The other piece of this sinister moment is Anthony Weiner. I do not judge the addict who admits to the disease, accepts the consequences thereof, and goes about getting help. Weiner, so articulate in the documentary, appears to be that addict but is not. As he was willing to jeopardize his son, in his continuous masturbatory fantasy, it’s no stretch to imagine him stealing shit off his wife’s computer, and fantasizing about the power he no longer has. It’s just across the bedroom there. Addiction has no moral compass. I myself did many things as an addict that I cannot explain nor rationalize. The addict self is a divided self. Bad decisions are made at every turn until the vehicle of compulsion strikes the implacable wall.
But if it turns out that democracy gives out once and for all because of an adult male jerking off online with a 15 year old, while his toddler son slumbers next to him, we’re all to blame. We didn’t nurture the democratic vine while it was right here in front of us, apparently flourishing. We didn’t educate the ignorant, we didn’t welcome the huddled masses, we didn’t make the case for democracy. Instead we wanted the zircon-encrusted hotel lobby, the lifestyles of the rich and famous, the final solution, the total control, and we would stop at nothing.
He still could win.
November 3, 2016
I stayed up late watching game seven of the World Series, and I rooted for the Cubs, because my father-in-law grew up loving the Cubs, and because the Indians’ uniform is racist, and because a 108-year-long hex is a beautiful thing to watch as it comes to the end, and because I love lost causes. I love when hope seems the most foolish thing of all. So I watched game seven, which had more twists and turns than the last ten years of World Series games put together, and all throughout the evening my father-in-law texted back and forth.
Rick: Just turned it on. Hair-raising.
Neil: Anything can lead to something …
Rick: I’m digging the small-ball technique. They can knock Kluber out. Like maybe right now. Action in Cleveland bullpen!
Neil: Especially if Hayward gets on.
And then, later.
Rick: Rain delay!
Rick: Could be a long night.
Neil: Chapman done in any case. Cleveland pitching situation not clear to me.
But I assume new pitcher after rain?
The point here being the foundational quality of something relatively innocent and traditional, the dare-I-say-it audacity of sports-related hope. The fact that the Cubs snatched victory from the jaws of defeat seems to suggest (despite the apparent horrid politics of the Ricketts family, who opposed Trump, and then were the subject of veiled threats, via Twitter, from the man himself, and then turned around and gave him a cool million) real possibility, the coming from behind to victory, the sun behind the clouds, the possibility of things improving, of droughts coming to an end, of rampages of bad thinking eventually culminating in the eureka moment, the sudden blinding instant of enlightenment, the cresting of the new moon, the receding of the flood, the union of the disputing parties, and the ways in which these things happen only after years of trouble. I went to bed, after four and a half hours of baseball, and I felt like things could really improve.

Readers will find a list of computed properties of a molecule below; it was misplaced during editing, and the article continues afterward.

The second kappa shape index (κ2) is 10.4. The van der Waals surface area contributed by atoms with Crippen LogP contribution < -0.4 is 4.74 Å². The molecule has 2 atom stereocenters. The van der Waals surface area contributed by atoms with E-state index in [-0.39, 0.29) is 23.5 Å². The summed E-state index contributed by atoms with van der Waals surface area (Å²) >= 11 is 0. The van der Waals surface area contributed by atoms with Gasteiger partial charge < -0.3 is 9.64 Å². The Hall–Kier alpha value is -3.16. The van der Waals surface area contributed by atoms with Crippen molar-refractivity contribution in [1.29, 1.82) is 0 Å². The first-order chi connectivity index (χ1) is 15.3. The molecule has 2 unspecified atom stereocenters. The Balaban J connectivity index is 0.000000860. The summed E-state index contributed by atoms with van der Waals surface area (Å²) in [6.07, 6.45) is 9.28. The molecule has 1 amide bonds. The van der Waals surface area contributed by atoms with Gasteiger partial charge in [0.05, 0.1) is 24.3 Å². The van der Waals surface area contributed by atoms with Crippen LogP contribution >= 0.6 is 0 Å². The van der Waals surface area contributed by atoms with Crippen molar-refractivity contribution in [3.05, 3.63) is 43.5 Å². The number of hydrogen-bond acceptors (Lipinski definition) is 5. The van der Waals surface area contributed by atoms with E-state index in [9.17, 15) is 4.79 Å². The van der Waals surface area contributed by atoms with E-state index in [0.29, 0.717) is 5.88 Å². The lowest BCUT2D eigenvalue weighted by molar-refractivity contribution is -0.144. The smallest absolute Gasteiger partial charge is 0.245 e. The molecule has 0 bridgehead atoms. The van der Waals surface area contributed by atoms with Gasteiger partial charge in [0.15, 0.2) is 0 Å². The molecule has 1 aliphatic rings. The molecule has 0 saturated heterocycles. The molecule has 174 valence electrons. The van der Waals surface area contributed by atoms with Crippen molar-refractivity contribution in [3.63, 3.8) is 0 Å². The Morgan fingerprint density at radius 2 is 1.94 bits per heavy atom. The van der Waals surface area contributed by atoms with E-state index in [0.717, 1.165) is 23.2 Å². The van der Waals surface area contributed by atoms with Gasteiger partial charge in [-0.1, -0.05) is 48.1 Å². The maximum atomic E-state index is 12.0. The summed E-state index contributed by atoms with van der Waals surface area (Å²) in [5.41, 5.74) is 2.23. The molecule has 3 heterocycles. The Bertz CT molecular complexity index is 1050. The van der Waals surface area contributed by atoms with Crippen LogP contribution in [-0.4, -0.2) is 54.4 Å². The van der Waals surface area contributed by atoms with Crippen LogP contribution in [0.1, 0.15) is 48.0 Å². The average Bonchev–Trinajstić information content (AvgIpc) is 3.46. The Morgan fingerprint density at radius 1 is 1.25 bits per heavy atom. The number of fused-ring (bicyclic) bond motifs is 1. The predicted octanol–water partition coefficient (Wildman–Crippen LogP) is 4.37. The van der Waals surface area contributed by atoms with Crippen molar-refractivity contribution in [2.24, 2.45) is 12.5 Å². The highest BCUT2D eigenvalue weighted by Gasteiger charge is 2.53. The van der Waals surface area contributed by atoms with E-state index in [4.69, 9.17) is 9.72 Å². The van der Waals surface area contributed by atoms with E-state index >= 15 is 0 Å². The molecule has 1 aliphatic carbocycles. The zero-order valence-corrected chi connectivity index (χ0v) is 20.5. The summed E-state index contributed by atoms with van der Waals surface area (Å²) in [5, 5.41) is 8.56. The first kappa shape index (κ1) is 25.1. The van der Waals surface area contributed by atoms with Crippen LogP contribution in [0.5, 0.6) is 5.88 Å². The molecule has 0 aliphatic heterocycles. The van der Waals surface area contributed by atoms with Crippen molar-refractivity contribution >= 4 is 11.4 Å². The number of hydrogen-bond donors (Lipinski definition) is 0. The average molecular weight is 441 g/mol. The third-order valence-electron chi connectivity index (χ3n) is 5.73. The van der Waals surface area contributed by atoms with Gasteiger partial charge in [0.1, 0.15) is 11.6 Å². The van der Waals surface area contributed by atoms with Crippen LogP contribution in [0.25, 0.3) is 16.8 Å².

November 7, 2016
I had Paul Chan, the great conceptual artist, sculptor, and renegade publisher sit in on my writing class in the NYU art department today, in this the last bit of the pre-election era I’ll be able to concentrate on. At one point, a few years ago, Paul made a lot of “fonts,” as he calls them, in which he basically converted your regular typeface on your computer into a sort of a code. When you type in words on your keyboard, Chan’s “font” outputs, usually, a weird, and fascinating code gibberish. At one point, the “fonts” consisted of a lot of pornographic language, and so I decided to see what you would happen if I input some of Donald Trump’s speech on immigration (from August) into Paul Chan’s font entitled “oH Ho.” This is just the first paragraph, I believe. I think it sits well in the field of what we know of Donald Trump’s interests.
November 8, 2016
I actually took notes while it was happening, in real time:
7:22 Trump takes IN and KY, Clinton takes VT. Horrible sinking feeling.
7:29 Trump up 75% to 23% in Georgia. Horrible sinking feeling.
7:39 Trump up in FL. Horrible sinking feeling.
7:51 Trump wins SC. Horrible sinking feeling.
7:53 Changing networks. NBC too depressing.
8:00 Back to NBC. Child asleep. Home sprayed by skunk. Horrible sinking feeling.
8:02 Clinton sweeps the vast majority of New England states. Cautious feelings of hope.
8:06 Kellyanne Conway is a remarkable a dipshit.
8:41 Trump opens lead in FL. Horrible sinking feeling.
8:43 Evan Bayh goes down. Horrible sinking feeling.
8:47 Trump running strong in VA. Horrible sinking feeling.
8:58 Horrible sinking feeling about MI.
9:01 Horrible sinking feeling about OH.
9:04 New York!
9:37 I think Trump may win.
9:49 Systemic horrible sinking feeling.
9:50 Just the worst, most horrible sinking feeling.
10:18 So demoralized I am considering going to bed.
10:22 Susan Sarandon? Wanna rethink that endorsement?
10:25 OH to Trump.
10:26 I wish I could feel comfortable telling America it deserves what it gets, but I feel terrible sadness and foreboding about what’s to come. It’s heartless to fail to see how much suffering is to come, how immigrant communities are going to suffer, how the very people voting for Trump are going to suffer. It’s going to be a truly dark four years.